This 50-something couple wants to FIRE at 52. How much can they spend?

Why my goal own to live off dividends and distributions remains alive and well…

And finally for today:

I’m single – is it possible to retire at age 55?

Disclosure: This is not direct investing advice nor should it be taken as such. All information in today’s today, and assumptions, are for case study purposes only. Thanks for reading and sharing. 

My name is Mark Seed - the founder, editor and owner of My Own Advisor. As my own DIY financial advisor, I'm looking to start semi-retirement soon, sooner than most. Find out how, what I did, and what you can learn to tailor your own financial independence path. Join the newsletter read by thousands each day, always FREE.

12 Responses to "How your part-time job can support your retirement"

  1. Longtime reader, first time commenting. Mark, I’m wondering what advice you would give to somebody who is turning 30. What things do you wish that you had of known whenever you were entering your 30s?

    Reply
    1. Gosh, lots of stuff, Michael. 🙂

      Thanks very much for your readership. I should consider a post on that.

      I knew these things; practiced some of these things for the most part in my early 30s but in short:

      1. Focus on maxing out TFSAs, RRSPs, in that order, vs. any taxable investing. Focus on taxable account for growth as much as possible.
      2. Kill debt, where you can, rather aggressively while saving for retirement/future financial self. Plan to enter semi-retirement or retirement without any debt.
      3. Always keep a small cash emergency fund. As you age, keep more cash or cash equivalents. You will sleep very well at night in doing so…say 5% or more of your total portfolio.
      4. If you have the capacity, become an entrpreneur, start a side-hustle, other…since it will teach you things about yourself and it will force you get out of your comfort-zone as you age. 🙂

      Happy to share more in good time but I hope that’s a good starter!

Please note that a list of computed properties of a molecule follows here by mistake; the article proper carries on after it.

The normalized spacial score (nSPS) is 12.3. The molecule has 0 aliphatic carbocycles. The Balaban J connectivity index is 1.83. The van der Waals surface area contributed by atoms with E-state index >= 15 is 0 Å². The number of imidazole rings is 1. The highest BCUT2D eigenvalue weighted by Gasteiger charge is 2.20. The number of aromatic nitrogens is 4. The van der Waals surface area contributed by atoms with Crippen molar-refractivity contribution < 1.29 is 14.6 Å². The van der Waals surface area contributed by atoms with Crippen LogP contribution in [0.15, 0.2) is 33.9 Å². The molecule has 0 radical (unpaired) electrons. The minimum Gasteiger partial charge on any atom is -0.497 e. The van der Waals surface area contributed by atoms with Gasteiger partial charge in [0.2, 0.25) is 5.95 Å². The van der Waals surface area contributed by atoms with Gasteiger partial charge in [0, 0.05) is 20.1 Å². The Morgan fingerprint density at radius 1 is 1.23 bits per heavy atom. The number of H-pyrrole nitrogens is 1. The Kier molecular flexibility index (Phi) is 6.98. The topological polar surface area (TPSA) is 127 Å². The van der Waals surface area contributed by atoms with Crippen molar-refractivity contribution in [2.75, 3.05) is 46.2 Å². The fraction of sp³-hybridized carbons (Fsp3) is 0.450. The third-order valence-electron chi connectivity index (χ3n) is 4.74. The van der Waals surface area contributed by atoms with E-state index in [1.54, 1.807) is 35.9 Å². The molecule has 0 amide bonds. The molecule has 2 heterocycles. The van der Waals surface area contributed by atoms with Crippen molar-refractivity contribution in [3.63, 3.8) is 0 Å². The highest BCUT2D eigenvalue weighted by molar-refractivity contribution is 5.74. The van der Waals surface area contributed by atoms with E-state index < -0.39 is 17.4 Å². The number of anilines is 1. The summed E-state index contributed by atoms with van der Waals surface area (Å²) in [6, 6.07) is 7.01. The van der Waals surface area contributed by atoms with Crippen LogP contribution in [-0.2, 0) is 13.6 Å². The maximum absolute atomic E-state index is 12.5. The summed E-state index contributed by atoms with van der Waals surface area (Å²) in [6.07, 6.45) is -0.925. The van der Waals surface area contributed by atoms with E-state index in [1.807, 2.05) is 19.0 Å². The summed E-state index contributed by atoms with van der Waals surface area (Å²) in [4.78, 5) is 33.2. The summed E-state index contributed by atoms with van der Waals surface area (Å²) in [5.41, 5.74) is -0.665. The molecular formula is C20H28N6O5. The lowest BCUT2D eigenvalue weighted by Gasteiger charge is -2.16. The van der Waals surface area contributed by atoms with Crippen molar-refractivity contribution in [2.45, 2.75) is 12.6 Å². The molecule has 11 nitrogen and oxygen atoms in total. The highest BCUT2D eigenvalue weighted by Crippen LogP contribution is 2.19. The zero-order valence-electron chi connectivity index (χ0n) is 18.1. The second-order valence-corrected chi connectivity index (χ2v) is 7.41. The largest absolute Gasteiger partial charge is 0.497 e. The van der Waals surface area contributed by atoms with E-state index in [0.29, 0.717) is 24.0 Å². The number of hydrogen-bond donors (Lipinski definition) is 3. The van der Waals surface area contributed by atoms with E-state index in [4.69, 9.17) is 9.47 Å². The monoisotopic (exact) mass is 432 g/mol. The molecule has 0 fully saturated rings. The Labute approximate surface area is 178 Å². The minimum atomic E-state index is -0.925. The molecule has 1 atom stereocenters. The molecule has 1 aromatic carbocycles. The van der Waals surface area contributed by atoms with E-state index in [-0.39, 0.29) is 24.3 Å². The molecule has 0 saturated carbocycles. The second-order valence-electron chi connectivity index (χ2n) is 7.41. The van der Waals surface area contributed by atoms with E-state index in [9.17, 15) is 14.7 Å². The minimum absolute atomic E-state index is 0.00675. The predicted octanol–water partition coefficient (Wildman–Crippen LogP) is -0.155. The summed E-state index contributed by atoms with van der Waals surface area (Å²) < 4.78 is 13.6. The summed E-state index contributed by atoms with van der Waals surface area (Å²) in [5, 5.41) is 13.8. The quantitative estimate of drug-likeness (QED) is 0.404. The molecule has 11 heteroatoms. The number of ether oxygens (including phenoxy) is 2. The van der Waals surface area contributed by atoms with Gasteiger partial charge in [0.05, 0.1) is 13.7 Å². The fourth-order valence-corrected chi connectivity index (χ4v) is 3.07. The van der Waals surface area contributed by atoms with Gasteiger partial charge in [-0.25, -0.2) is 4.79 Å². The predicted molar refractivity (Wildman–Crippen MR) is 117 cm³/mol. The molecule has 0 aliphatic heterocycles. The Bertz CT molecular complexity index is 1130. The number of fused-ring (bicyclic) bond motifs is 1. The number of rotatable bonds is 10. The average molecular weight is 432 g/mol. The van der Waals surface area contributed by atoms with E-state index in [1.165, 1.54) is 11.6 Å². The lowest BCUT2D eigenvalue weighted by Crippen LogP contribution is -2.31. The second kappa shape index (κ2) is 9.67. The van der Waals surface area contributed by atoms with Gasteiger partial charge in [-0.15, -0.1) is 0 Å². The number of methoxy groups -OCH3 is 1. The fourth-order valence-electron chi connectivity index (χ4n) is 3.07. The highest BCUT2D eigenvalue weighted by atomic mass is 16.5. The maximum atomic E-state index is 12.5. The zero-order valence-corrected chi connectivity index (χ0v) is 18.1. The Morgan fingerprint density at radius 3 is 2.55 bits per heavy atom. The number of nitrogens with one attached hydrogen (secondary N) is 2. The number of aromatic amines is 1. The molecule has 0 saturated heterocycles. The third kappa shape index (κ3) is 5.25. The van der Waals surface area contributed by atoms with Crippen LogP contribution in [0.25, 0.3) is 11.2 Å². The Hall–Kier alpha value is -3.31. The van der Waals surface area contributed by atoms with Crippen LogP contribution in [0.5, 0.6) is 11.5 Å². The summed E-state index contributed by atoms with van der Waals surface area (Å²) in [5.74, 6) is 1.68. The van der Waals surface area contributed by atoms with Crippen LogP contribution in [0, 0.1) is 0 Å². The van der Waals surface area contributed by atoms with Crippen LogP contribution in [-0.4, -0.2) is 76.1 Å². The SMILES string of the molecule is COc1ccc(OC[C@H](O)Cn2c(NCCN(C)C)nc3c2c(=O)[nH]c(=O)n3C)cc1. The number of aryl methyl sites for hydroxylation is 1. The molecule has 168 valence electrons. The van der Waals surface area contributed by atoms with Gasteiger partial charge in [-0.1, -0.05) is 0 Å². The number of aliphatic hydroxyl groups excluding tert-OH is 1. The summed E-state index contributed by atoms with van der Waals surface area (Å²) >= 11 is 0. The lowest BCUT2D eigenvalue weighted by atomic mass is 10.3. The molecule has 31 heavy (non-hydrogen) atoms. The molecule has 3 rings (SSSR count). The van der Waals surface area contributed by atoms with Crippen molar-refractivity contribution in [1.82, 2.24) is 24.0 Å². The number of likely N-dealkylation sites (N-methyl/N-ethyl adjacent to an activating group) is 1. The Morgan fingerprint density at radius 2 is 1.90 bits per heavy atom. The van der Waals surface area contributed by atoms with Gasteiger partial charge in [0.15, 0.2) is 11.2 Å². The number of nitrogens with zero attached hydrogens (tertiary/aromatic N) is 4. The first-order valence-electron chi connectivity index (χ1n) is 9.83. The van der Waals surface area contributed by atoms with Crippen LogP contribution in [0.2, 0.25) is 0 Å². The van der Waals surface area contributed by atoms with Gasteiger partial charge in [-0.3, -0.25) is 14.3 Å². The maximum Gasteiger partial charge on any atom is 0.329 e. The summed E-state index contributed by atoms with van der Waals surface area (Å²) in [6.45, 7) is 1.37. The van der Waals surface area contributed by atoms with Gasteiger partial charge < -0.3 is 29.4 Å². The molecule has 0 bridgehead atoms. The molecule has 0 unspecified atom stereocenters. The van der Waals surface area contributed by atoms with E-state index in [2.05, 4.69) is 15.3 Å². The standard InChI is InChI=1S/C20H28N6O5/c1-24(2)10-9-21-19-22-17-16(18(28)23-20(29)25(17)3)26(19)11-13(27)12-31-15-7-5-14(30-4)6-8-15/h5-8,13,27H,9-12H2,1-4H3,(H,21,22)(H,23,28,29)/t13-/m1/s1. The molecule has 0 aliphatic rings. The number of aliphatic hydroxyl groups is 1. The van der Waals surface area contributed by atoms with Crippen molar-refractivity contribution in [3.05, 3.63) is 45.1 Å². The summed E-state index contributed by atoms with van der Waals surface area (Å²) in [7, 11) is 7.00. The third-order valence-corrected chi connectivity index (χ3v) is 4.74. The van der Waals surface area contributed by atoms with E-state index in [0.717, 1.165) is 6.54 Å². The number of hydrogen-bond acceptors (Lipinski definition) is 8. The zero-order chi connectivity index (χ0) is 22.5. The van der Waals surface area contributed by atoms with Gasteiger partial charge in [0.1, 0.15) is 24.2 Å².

Mark

      Reply
  2. After formally retiring about 10 years ago i was able to retain a monthly income of about $1500 my mentoring one of my former employees who had managed to work his way up to a VP position in the company that I was previously working for. The stipend covered my calling in to a monthly sales meeting, and being available for consultation on any issues as required. When I finally pulled the plug at age 76 I couldn’t believe that my industry knowledge was still so valuable…..
    I now volunteer on a couple of boards (seniors curling and seniors golf) and work at a friend’s local car wash a couple of day a week for cash (Walking Around Money!).

    Reply
  3. Nice case study Mark. I’m also a fan of part-time work in retirement, especially if it’s in a role that involves movement and being more active compared to being at a desk all day. Unfortunately, a lot of people tend to be burned out at the end of their careers and have a harder time appreciating the non-monetary aspects of work that you mentioned.

    Reply
    1. Thanks, Jason.

      I think folks need to find what works for them. I know for me, doing “nothing” all day won’t work and I’ll likely get tired of blogging and doing related personal finance stuff if I don’t work at something else for income. We’ll see. We’re coming up to a big transition year/opportunity year without any debt. 🙂

      I appreciate your insights.
      Mark

      Reply
  4. During my work years ( teacher ) we had a secondary job developing a small farm operation. We lived well and were able to save and invest in our properties as well as build our core dividend portfolio. On retirement the farm assets were sold and we relocated to a rural community in the Okanagan area. Saving and developing an asset outside my work really advanced our net worth. The skills learned also are very practical and a very useful activity in retirement ( growing, on the side, many vegetable and fruit foods ) We have been very blessed. indeed. Mike

    Reply
    1. Excellent to read, Mike.

      “Saving and developing an asset outside my work really advanced our net worth.”

      I know of a few folks that have traded or applied some of their passions/skills to other areas. You’re another fine example. Thanks for sharing.
      Mark

      Reply
  5. Hi Mark
    Relevant content as always, very insightful and thoroughly researched before presenting.
    I would not mind volunteering our family situation to participate as one of your retirement couple scenarios.
    Rick

    Reply
    1. I will give that some thought, Rick! 🙂

      Thanks very much for reaching out.

      Thoughts on this post? Something you’re considering or not?
      Mark

      Reply
  6. Great article Mark. Hit home. I’m in my early 70’s and still work part-time at TWO jobs! I find it fulfilling and keeps me engaged in life as I like to say. Both jobs are on call, as required and I can say no at any time and still be called on a very regular basis. And I live in a small cottage country town where I never in my wildest dreams thought there would be these types of employment opportunities. I cover all our living expenses and have extra money to invest most months. If I didn’t enjoy it I simply wouldn’t be doing it.

    Reply
    1. Excellent. What are the jobs, Greg?

      The fact that you can work into your 70s, and stay busy and engaged, is outstanding. I hope to do a bit of the same in my 60s and beyond to keep my mind busy 🙂

      “I cover all our living expenses and have extra money to invest most months.”

      Well done!
      Mark

      Reply

Post Comment